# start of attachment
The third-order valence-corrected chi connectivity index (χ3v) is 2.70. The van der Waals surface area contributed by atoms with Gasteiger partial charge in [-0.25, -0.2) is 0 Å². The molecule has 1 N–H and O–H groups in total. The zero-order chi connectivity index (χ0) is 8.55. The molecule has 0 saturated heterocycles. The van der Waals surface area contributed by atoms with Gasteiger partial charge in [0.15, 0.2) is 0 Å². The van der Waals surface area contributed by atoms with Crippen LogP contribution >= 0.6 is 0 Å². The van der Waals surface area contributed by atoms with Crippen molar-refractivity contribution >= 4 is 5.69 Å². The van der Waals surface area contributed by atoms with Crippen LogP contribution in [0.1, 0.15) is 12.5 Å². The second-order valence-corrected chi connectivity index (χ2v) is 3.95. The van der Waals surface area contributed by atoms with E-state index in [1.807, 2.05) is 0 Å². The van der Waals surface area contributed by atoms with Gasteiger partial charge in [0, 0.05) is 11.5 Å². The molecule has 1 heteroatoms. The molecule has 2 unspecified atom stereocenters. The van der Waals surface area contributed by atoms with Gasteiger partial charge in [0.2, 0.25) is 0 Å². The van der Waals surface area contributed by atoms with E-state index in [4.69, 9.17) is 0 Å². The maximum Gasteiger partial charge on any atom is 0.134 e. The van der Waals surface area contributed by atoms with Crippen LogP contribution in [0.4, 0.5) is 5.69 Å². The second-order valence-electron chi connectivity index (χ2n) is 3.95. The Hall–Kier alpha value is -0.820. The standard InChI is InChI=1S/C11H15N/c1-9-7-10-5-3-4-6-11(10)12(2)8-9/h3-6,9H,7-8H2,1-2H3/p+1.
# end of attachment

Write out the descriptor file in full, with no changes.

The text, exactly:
The third-order valence-corrected chi connectivity index (χ3v) is 2.70. The van der Waals surface area contributed by atoms with Gasteiger partial charge in [-0.25, -0.2) is 0 Å². The molecule has 1 N–H and O–H groups in total. The zero-order chi connectivity index (χ0) is 8.55. The molecule has 0 saturated heterocycles. The van der Waals surface area contributed by atoms with Gasteiger partial charge in [0.15, 0.2) is 0 Å². The van der Waals surface area contributed by atoms with Crippen LogP contribution >= 0.6 is 0 Å². The van der Waals surface area contributed by atoms with Crippen molar-refractivity contribution >= 4 is 5.69 Å². The van der Waals surface area contributed by atoms with Crippen LogP contribution in [0.1, 0.15) is 12.5 Å². The second-order valence-corrected chi connectivity index (χ2v) is 3.95. The van der Waals surface area contributed by atoms with E-state index in [1.807, 2.05) is 0 Å². The van der Waals surface area contributed by atoms with Gasteiger partial charge in [0, 0.05) is 11.5 Å². The molecule has 1 heteroatoms. The molecule has 2 unspecified atom stereocenters. The van der Waals surface area contributed by atoms with Gasteiger partial charge in [0.2, 0.25) is 0 Å². The van der Waals surface area contributed by atoms with E-state index in [4.69, 9.17) is 0 Å². The maximum Gasteiger partial charge on any atom is 0.134 e. The van der Waals surface area contributed by atoms with Crippen LogP contribution in [0.4, 0.5) is 5.69 Å². The second-order valence-electron chi connectivity index (χ2n) is 3.95. The Hall–Kier alpha value is -0.820. The standard InChI is InChI=1S/C11H15N/c1-9-7-10-5-3-4-6-11(10)12(2)8-9/h3-6,9H,7-8H2,1-2H3/p+1.